China’s recent clampdown on Bitcoin and technology companies is linked to a planned bailout of development giant Evergrande, according to a China-based market analyst.
Weston Nakamura, who is Exchange Manager for Real Vision, says he has an “out-of-the-box consipiracy theory” that China’s President Xi Jinping is targeting big tech and the fintech elite to win populist support before using tax payers’ money to save Evergrande from collapse.
“He knows that some time in the near future, he’s going to have to bail out Evergrande … and when you do that … that’s when pitchforks come out, and this is something that Xi Jinping cannot have,” Mr Nakamura told the Real Vision podcast.
“You cannot have 1.3 billion overworked and underpaid Chinese citizens all of a sudden get this sentiment of let’s burn the house down, which is what Brexit was (and) which is what Trump was.
“So what he’s trying to do, I think, is flatten out the wealth, close the inequality gap, and he’s doing that to … front run populism.
“(Then) when he has to do this big disgusting bailout of what was once the richest person in China, the CEO of Evergrande … he won’t have pitch forks coming after him.”
China is yet to confirm whether it will bailout Evergrande, amid rising concern its spiralling debts could cause an economic catastrophe in the Asian nation and beyond.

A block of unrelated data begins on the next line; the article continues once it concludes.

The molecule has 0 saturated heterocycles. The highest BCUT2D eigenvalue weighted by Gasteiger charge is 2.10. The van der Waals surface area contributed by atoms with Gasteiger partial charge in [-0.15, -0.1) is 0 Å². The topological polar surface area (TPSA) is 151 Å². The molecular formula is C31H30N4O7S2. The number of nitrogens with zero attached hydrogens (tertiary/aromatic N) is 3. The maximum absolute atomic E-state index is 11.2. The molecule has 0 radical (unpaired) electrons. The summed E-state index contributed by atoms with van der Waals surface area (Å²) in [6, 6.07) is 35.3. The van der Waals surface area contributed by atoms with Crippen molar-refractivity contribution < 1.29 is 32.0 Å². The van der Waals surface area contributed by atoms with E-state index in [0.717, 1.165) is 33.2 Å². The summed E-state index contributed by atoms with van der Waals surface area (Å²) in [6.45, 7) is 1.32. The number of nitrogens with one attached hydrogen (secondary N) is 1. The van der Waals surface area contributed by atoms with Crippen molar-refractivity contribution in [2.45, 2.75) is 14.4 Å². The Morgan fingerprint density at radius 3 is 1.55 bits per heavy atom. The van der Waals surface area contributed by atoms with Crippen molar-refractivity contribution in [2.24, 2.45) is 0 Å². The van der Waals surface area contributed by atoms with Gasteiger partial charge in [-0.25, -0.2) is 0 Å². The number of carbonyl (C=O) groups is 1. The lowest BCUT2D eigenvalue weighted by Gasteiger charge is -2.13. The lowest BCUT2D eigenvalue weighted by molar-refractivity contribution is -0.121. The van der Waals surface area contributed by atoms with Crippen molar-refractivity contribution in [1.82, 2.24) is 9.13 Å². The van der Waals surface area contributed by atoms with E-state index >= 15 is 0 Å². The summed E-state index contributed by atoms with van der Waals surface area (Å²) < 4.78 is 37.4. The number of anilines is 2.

Last week, Asia Markets spoke to a source close to China’s Government who said the Chinese Communist Party was finalising a deal to see the company broken up into three separate entities and and effectively transformed into a state-owned enterprise.
Mr Nakamura also believes China will eventually intervene to minimise the impact on the nation’s economy.
“China Evergrande will get bailed out and the more it gets rescued, the worse they will have to come down (on other sectors) just for the optics,” he said.
“Xi Jinping cannot have populism in that country and so this is what he’s doing.”
Only this week, the Government also declared trading Bitcoin and other cryptocurrencies a criminal activity.